Pilot recommendations

Published: 05-24-2006
There are airlines today that hire primarily through internal referrals. Some won't even interview a candidate-- no matter how exceedingly qualified-- unless that person has been referred by someone at the airline. On the face of it, this might seem unfair. But looking through the employers' eyes, you can see why this works for some of them.

If you had to look through a stack of 100 resumes, and 10 were recommended by existing company pilots, would you view those any differently than the rest? Of course you would. Assuming all 100 met the hiring minimums,it would be a safer bet that the 10 being referred would be better applicants.

Why? First off, these 10 applicants most likely know what it would be like to work at that airline-- after all, they know (at least) one of the pilots there. They wouldn't be applying unless they gave some consideration to what the airline offers. Secondly, a reasonable assumption is made that the pilots doing the recommending would not recommend someone they do not like. Have you ever helped a pilot whom you did not care for that much get a job at your company? Probably not.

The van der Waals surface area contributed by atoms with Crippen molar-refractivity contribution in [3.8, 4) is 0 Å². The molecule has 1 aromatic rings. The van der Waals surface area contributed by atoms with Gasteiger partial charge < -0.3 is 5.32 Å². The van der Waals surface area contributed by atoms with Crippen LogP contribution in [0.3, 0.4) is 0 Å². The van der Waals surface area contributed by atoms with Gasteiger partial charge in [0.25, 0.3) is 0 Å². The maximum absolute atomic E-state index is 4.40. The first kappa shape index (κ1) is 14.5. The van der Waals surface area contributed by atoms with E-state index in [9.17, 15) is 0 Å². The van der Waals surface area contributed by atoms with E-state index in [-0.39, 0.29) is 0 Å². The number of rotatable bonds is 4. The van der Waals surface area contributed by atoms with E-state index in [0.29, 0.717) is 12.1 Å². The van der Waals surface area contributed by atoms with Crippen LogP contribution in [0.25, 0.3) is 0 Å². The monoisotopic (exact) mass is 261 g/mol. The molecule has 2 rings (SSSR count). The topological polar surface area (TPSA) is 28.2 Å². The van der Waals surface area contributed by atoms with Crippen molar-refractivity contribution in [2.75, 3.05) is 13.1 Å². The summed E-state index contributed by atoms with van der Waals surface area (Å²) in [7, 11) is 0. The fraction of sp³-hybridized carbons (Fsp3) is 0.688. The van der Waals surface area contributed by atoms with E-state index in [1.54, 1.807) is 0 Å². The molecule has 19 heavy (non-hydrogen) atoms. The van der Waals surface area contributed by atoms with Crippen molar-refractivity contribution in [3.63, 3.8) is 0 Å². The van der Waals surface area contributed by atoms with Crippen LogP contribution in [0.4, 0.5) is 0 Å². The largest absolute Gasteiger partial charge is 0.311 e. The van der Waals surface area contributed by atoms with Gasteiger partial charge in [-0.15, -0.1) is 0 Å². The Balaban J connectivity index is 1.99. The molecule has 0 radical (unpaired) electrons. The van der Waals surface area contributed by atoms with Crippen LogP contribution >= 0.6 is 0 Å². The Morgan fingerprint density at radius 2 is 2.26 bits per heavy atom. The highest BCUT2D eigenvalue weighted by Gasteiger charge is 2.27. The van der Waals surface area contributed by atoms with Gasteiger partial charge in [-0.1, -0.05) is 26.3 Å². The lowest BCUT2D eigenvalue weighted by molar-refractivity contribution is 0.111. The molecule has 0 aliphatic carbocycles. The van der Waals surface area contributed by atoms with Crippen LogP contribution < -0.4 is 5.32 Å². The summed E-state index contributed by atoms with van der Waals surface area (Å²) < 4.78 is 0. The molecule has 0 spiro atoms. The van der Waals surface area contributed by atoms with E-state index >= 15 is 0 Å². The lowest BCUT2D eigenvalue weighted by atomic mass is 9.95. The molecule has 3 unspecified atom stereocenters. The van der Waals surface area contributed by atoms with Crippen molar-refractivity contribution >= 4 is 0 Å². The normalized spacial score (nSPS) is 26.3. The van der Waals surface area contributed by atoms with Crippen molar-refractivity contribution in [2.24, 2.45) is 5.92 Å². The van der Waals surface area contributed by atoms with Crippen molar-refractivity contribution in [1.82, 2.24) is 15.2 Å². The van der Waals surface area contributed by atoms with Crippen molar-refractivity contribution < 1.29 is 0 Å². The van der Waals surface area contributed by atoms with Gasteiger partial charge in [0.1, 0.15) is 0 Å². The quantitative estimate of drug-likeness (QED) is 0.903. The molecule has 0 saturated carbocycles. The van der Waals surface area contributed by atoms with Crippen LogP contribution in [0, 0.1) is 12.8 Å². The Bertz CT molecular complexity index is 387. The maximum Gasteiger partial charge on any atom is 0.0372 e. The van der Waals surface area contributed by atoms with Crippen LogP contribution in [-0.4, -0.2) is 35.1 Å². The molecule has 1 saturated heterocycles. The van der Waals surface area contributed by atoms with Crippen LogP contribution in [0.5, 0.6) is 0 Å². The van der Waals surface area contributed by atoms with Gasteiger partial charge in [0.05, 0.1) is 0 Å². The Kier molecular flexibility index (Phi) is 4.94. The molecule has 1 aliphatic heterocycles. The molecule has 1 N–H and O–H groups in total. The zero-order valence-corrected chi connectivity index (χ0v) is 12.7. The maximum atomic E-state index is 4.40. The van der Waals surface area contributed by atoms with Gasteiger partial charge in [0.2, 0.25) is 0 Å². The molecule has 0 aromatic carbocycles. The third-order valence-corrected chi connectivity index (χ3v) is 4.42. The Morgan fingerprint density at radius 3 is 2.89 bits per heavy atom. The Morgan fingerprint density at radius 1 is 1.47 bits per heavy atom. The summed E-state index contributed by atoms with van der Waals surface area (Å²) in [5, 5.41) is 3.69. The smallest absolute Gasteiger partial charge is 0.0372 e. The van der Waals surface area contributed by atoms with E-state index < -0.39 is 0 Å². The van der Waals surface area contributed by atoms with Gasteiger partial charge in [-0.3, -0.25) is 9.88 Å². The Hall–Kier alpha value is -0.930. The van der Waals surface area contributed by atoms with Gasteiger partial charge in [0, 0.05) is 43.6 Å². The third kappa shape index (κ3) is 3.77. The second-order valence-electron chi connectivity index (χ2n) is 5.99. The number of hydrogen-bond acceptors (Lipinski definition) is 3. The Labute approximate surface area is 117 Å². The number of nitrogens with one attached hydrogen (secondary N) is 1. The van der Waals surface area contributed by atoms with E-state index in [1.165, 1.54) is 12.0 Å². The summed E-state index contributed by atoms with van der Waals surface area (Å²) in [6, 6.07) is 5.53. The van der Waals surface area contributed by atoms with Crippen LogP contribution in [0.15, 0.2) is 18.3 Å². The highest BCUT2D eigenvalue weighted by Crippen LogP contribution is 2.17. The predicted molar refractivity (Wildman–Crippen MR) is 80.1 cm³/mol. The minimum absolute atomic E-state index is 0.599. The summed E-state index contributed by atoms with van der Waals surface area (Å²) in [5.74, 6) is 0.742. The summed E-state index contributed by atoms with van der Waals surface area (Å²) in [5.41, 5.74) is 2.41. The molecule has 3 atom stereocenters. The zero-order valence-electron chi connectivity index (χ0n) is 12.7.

It is also a numbers and time issue. A pilot recruiter has limited time to go through and select candidates for interview. The resumes or applications that are referred have in effect a virtual Post-it note on them saying "pre-qualified." For a large airline like FedEx which has more than 5,000 applications on file, it saves time to narrow the field down to those candidates already known by the pilot force.

But what about qualifications? Don't they trump all else? In theory-- yes. But in reality-- no. HR departments frequently like to hire a "spectrum" of pilots: military, corporate, commuter, fractional, etc. So actual qualifications (total time, turbine time, amount of college, etc.) vary from pilot to pilot. Once core minimums have been met and some experience is had, the biggest differentiator can arguably be he or she who is the best connected.

It pays to view pilot recommendations as a normal hoop many airlines put up as part of their normal hiring process. Instead of lamenting it, embrace this fact early and begin (or resume) networking like mad. Go to job fairs, visit the big airline pilot forums, jump seat on your future airline of choice, and always have business cards handy. These actions could be the single greatest determinant to your success in landing the job you most desire.

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